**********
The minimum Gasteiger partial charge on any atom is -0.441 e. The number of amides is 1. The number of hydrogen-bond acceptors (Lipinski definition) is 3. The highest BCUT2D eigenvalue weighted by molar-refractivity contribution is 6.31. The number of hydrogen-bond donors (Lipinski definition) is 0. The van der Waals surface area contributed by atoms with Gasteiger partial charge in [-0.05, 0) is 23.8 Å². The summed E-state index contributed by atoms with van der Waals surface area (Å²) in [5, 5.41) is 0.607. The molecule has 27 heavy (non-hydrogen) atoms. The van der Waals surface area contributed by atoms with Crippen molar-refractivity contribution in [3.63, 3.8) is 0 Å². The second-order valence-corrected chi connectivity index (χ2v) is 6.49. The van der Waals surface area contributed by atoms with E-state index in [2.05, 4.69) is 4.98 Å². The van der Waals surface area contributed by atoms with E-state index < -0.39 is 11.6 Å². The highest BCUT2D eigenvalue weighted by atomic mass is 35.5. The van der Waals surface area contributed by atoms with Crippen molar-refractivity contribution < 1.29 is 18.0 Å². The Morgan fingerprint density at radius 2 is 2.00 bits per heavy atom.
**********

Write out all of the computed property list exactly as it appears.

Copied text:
The minimum Gasteiger partial charge on any atom is -0.441 e. The number of amides is 1. The number of hydrogen-bond acceptors (Lipinski definition) is 3. The highest BCUT2D eigenvalue weighted by molar-refractivity contribution is 6.31. The number of hydrogen-bond donors (Lipinski definition) is 0. The van der Waals surface area contributed by atoms with Gasteiger partial charge in [-0.05, 0) is 23.8 Å². The summed E-state index contributed by atoms with van der Waals surface area (Å²) in [5, 5.41) is 0.607. The molecule has 27 heavy (non-hydrogen) atoms. The van der Waals surface area contributed by atoms with Crippen molar-refractivity contribution in [3.63, 3.8) is 0 Å². The second-order valence-corrected chi connectivity index (χ2v) is 6.49. The van der Waals surface area contributed by atoms with E-state index in [2.05, 4.69) is 4.98 Å². The van der Waals surface area contributed by atoms with E-state index < -0.39 is 11.6 Å². The highest BCUT2D eigenvalue weighted by atomic mass is 35.5. The van der Waals surface area contributed by atoms with Crippen molar-refractivity contribution < 1.29 is 18.0 Å². The Morgan fingerprint density at radius 2 is 2.00 bits per heavy atom.